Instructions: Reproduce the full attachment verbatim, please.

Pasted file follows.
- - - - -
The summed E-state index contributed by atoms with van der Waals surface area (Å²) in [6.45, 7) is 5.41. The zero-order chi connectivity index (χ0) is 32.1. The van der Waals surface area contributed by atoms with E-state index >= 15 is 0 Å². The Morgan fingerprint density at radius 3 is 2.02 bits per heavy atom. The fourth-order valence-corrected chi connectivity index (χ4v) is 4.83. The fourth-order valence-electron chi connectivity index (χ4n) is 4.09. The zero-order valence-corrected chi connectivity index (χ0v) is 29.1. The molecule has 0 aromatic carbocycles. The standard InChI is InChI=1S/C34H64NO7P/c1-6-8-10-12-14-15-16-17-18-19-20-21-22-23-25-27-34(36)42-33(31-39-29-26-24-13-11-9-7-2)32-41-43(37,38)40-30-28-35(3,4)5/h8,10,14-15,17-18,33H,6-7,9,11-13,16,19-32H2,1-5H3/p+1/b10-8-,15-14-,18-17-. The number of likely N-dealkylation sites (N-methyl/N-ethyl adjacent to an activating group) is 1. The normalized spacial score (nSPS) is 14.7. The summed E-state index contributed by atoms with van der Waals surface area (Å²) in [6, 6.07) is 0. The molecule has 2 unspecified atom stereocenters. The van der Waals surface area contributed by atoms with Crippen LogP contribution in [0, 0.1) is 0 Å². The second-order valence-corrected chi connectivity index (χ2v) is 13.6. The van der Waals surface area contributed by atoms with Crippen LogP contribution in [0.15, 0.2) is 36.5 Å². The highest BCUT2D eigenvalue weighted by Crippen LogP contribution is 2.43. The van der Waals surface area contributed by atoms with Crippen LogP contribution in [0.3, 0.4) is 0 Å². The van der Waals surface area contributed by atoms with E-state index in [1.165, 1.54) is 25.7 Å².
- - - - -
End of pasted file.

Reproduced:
The summed E-state index contributed by atoms with van der Waals surface area (Å²) in [6.45, 7) is 5.41. The zero-order chi connectivity index (χ0) is 32.1. The van der Waals surface area contributed by atoms with E-state index >= 15 is 0 Å². The Morgan fingerprint density at radius 3 is 2.02 bits per heavy atom. The fourth-order valence-corrected chi connectivity index (χ4v) is 4.83. The fourth-order valence-electron chi connectivity index (χ4n) is 4.09. The zero-order valence-corrected chi connectivity index (χ0v) is 29.1. The molecule has 0 aromatic carbocycles. The standard InChI is InChI=1S/C34H64NO7P/c1-6-8-10-12-14-15-16-17-18-19-20-21-22-23-25-27-34(36)42-33(31-39-29-26-24-13-11-9-7-2)32-41-43(37,38)40-30-28-35(3,4)5/h8,10,14-15,17-18,33H,6-7,9,11-13,16,19-32H2,1-5H3/p+1/b10-8-,15-14-,18-17-. The number of likely N-dealkylation sites (N-methyl/N-ethyl adjacent to an activating group) is 1. The normalized spacial score (nSPS) is 14.7. The summed E-state index contributed by atoms with van der Waals surface area (Å²) in [6, 6.07) is 0. The molecule has 2 unspecified atom stereocenters. The van der Waals surface area contributed by atoms with Crippen LogP contribution in [0, 0.1) is 0 Å². The second-order valence-corrected chi connectivity index (χ2v) is 13.6. The van der Waals surface area contributed by atoms with Crippen LogP contribution in [0.15, 0.2) is 36.5 Å². The highest BCUT2D eigenvalue weighted by Crippen LogP contribution is 2.43. The van der Waals surface area contributed by atoms with Crippen LogP contribution in [0.3, 0.4) is 0 Å². The van der Waals surface area contributed by atoms with E-state index in [1.165, 1.54) is 25.7 Å².